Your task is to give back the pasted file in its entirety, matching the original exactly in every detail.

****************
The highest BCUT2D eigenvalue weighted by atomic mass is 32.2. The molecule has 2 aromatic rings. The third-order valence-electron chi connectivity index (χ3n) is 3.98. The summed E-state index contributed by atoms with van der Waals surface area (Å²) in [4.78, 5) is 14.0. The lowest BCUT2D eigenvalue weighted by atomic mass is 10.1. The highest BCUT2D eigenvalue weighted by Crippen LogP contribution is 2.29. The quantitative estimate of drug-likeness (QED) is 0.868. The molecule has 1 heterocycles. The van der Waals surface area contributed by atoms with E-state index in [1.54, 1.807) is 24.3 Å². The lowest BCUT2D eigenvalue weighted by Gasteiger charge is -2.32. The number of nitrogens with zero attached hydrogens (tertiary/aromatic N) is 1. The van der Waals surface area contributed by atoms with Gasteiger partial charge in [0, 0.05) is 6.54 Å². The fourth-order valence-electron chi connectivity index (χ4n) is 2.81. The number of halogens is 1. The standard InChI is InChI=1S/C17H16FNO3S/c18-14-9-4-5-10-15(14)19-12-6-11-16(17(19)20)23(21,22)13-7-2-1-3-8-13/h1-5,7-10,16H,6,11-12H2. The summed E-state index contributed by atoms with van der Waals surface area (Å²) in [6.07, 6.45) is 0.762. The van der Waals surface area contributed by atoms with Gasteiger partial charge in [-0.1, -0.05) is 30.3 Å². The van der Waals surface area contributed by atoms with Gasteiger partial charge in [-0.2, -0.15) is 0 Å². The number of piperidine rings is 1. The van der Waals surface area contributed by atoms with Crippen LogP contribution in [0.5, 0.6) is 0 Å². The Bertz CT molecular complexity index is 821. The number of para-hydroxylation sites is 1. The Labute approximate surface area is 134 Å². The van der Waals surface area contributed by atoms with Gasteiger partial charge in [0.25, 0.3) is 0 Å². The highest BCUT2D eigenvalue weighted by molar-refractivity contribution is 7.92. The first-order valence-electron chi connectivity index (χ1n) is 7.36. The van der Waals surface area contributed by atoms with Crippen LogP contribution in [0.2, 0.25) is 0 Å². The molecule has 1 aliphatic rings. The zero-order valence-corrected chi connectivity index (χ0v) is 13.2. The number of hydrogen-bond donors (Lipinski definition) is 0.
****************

The highest BCUT2D eigenvalue weighted by atomic mass is 32.2. The molecule has 2 aromatic rings. The third-order valence-electron chi connectivity index (χ3n) is 3.98. The summed E-state index contributed by atoms with van der Waals surface area (Å²) in [4.78, 5) is 14.0. The lowest BCUT2D eigenvalue weighted by atomic mass is 10.1. The highest BCUT2D eigenvalue weighted by Crippen LogP contribution is 2.29. The quantitative estimate of drug-likeness (QED) is 0.868. The molecule has 1 heterocycles. The van der Waals surface area contributed by atoms with E-state index in [1.54, 1.807) is 24.3 Å². The lowest BCUT2D eigenvalue weighted by Gasteiger charge is -2.32. The number of nitrogens with zero attached hydrogens (tertiary/aromatic N) is 1. The van der Waals surface area contributed by atoms with Gasteiger partial charge in [0, 0.05) is 6.54 Å². The fourth-order valence-electron chi connectivity index (χ4n) is 2.81. The number of halogens is 1. The standard InChI is InChI=1S/C17H16FNO3S/c18-14-9-4-5-10-15(14)19-12-6-11-16(17(19)20)23(21,22)13-7-2-1-3-8-13/h1-5,7-10,16H,6,11-12H2. The summed E-state index contributed by atoms with van der Waals surface area (Å²) in [6.07, 6.45) is 0.762. The van der Waals surface area contributed by atoms with Gasteiger partial charge in [-0.1, -0.05) is 30.3 Å². The van der Waals surface area contributed by atoms with Gasteiger partial charge in [-0.2, -0.15) is 0 Å². The number of piperidine rings is 1. The van der Waals surface area contributed by atoms with Crippen LogP contribution in [0.5, 0.6) is 0 Å². The Bertz CT molecular complexity index is 821. The number of para-hydroxylation sites is 1. The Labute approximate surface area is 134 Å². The van der Waals surface area contributed by atoms with Gasteiger partial charge in [0.25, 0.3) is 0 Å². The highest BCUT2D eigenvalue weighted by molar-refractivity contribution is 7.92. The first-order valence-electron chi connectivity index (χ1n) is 7.36. The van der Waals surface area contributed by atoms with Crippen LogP contribution in [0.2, 0.25) is 0 Å². The molecule has 1 aliphatic rings. The zero-order valence-corrected chi connectivity index (χ0v) is 13.2. The number of hydrogen-bond donors (Lipinski definition) is 0.